A slide 84, FIG. 5, is also mounted on the carriage to move therewith. This slide moves laterally on a support rod 86, FIG. 8, and a rail 88 fixed on the carriage, a roller 89 on the carriage engaging the rail. On the slide are opposed cover clamping jaws 90 and 92, the jaw 90 being fixed and the jaw 92 being slidable toward and away from jaw 90 to engage between them the cover 94 for the container. Jaw 92 is on a bracket 96 that receives a pin 98 connected to the piston rod 100 of a hydraulic actuator 102. The latter is supported in the slide 84. It should be noted that a water jacket 104 surrounds the actuator to prevent overheating.
The slide is movable from the inoperative or loading position shown into a position with the cover directly over the container by a pneumatic actuator 106 overlying the support rod 86. The projecting piston rod 108 is connected by a link 110 to the slide. A water jacket around the actuator prevents overheating. The cover slide and associated mechanism are described in detail and claimed in the copending application of Donald G. MacNitt, Jr., Ser. No. 637,623, filed Dec. 4, 1975 and having the same assignee as this application.
In operation, after the enclosures have been evacuated, the conveyor belt is started to supply particulate material from the hopper to the scoop and thence to the conveyor tube. In the hopper the particulate material may be dried and degassed as described in the Cox et al U.S. Pat. No. 3,832,107. As the material passes along the conveyor tube it is heated and further degassed by heat from a plurality of parallel heating elements or rods 120 extending substantially the length of the conveyor tube and in surrounding relation. End rings 122 and 124 interconnect the ends of the several rods and hold them in position. A cylinder 126 of insulation surrounds these heating elements and end disks 128 close the ends of the cylinder, the conveyor tube projecting through these disks. This furnace arrangement is described in detail in the copending application of Vernon F. Manz et al, Ser. No. 637,626, filed Dec. 4, 1975, and having the same assignee as this application.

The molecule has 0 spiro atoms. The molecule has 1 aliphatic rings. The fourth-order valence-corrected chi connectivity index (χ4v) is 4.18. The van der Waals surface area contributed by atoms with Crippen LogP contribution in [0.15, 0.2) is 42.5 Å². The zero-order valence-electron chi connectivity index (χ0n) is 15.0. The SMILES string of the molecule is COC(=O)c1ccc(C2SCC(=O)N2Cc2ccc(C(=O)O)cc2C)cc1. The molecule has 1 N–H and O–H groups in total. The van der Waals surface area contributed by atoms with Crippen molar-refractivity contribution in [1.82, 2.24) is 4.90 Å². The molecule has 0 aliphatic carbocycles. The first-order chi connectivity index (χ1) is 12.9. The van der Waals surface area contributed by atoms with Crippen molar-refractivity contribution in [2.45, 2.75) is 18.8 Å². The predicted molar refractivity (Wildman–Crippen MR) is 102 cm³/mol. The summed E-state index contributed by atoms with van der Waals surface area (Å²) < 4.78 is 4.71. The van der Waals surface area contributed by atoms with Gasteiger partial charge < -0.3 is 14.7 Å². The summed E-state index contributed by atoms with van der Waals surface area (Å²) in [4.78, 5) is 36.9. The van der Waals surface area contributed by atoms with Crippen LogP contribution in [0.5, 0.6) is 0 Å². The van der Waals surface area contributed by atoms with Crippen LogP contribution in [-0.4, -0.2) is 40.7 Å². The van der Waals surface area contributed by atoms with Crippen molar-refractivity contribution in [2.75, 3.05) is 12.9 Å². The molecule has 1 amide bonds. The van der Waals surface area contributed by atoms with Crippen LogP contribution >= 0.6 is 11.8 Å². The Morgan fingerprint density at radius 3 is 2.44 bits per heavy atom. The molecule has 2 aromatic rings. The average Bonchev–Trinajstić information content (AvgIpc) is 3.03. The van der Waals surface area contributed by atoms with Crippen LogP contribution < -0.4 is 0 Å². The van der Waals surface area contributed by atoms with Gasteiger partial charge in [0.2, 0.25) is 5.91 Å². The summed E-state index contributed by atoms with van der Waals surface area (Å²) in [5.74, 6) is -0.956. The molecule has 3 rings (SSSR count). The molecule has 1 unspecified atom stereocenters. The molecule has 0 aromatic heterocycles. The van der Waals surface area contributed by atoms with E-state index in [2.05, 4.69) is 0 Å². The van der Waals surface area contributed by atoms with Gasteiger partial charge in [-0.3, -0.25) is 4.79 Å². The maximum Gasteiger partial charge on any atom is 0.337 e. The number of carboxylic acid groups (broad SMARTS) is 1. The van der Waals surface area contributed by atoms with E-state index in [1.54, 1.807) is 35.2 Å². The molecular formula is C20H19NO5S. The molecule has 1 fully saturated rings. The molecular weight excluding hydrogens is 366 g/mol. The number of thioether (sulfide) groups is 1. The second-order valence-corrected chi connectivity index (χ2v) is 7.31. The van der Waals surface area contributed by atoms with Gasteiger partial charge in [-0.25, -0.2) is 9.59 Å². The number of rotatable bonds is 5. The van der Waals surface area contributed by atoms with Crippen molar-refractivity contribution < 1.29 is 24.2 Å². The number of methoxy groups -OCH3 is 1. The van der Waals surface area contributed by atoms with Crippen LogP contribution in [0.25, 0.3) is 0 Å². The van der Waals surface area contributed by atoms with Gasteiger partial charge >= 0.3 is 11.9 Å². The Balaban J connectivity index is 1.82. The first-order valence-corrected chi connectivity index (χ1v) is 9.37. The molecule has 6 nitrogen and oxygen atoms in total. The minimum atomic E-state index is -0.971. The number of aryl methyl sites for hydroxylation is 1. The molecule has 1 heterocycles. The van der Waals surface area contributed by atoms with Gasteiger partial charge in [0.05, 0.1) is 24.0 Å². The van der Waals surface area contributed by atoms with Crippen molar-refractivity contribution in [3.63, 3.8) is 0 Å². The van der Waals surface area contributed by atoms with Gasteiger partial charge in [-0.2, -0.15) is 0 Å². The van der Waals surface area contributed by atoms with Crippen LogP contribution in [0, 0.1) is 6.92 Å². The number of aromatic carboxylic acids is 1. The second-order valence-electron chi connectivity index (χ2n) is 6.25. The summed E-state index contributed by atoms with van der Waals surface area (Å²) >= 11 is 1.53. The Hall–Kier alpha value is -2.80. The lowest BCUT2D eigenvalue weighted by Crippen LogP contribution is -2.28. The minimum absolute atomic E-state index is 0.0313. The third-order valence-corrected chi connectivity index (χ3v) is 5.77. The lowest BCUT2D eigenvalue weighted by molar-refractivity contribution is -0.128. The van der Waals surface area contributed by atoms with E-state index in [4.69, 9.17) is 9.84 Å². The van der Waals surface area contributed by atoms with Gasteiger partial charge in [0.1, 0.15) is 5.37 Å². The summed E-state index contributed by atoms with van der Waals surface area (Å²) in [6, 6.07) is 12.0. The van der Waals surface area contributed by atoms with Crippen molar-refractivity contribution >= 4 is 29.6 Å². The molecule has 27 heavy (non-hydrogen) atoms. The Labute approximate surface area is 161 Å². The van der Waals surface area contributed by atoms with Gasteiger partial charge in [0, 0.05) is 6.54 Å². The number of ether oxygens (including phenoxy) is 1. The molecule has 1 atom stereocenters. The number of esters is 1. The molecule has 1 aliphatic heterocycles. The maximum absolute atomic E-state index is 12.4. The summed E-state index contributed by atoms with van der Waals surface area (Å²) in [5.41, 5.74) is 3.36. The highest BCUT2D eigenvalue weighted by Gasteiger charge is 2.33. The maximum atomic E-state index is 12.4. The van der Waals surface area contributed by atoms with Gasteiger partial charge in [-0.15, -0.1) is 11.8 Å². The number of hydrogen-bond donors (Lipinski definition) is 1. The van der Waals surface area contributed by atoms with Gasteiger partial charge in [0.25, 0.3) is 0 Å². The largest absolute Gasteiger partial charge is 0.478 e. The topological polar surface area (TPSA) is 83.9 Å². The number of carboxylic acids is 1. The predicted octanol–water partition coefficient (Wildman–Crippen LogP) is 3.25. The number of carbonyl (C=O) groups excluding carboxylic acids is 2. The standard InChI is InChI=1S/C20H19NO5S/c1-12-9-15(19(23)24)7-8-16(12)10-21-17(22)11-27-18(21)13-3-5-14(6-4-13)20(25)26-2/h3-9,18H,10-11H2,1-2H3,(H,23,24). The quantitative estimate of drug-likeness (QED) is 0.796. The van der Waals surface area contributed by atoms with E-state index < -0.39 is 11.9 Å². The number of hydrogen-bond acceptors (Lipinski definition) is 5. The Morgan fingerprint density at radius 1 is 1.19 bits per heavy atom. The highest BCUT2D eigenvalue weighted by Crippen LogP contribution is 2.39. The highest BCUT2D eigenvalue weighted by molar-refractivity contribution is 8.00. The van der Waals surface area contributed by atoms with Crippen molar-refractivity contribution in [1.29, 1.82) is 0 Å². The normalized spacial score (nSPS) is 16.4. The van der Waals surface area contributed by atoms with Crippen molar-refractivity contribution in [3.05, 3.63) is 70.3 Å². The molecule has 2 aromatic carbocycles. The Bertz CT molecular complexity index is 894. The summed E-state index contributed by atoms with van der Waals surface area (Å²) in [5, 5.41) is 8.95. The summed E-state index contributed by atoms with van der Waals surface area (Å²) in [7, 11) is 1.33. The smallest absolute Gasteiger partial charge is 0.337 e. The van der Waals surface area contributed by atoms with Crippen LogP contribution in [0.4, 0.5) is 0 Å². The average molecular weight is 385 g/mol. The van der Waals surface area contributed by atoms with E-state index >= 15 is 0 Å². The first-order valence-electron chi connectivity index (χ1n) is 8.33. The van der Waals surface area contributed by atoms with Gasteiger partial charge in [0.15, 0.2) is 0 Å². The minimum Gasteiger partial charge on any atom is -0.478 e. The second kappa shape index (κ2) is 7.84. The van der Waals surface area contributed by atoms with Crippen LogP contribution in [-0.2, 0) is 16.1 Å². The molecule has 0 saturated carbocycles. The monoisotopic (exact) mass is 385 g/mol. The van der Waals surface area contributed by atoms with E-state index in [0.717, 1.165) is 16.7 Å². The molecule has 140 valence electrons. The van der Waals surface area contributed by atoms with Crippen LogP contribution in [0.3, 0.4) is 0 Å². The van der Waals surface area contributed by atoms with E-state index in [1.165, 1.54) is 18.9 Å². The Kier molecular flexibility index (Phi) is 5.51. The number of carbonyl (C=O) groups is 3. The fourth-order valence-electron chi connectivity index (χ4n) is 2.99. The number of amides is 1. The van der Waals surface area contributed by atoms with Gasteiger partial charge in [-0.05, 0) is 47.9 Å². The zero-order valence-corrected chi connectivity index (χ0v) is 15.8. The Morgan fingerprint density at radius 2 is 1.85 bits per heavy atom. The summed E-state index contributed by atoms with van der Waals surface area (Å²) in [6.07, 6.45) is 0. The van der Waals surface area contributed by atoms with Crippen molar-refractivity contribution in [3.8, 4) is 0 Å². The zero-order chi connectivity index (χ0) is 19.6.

The heating effect of the heating rods may be such as to bring the particulate material in the conveyor tube nearly to melting temperature if desired or to such a temperature as to heat treat it or to make it superplastic in preparation for compaction. The rotation of the tube and the slant of the tube combined with the helical rib on the inside causes the particles to move at such a speed as to permit them to reach the desired temperature before being discharged into the container. When the latter is filled, the conveyor tube is retracted to withdraw the end from alignment with the ram head so that the press may operate.
Retraction of the conveyor rod is accomplished by a rack 130, FIG. 3, and a driving pinion 132. The pinion is on a bracket 134 on the wall of the enclosure and the rack is on a carriage 136 on which the outer end of the conveyor tube is mounted. This carriage has rollers 138 on a track 139 on the enclosure, and other rollers 140 on a part of the bracket 134, these rollers 140 engaging the carriage. The drive shaft 142 for the conveyor tube is also journaled in a bearing 143 in the carriage and in another bearing 144 in a bracket 146 on the enclosure 16. The shaft extends through a vacuum seal 148 in the enclosure. At the inner end the conveyor tube is supported on a yoke 150 carrying rollers 152 that engage a cylindrical end 154 on the tube such that the tube moves axially relative to the yoke. As above stated this conveyor tube and associated structure are described and claimed in the above cited copending application Ser. No. 637,626.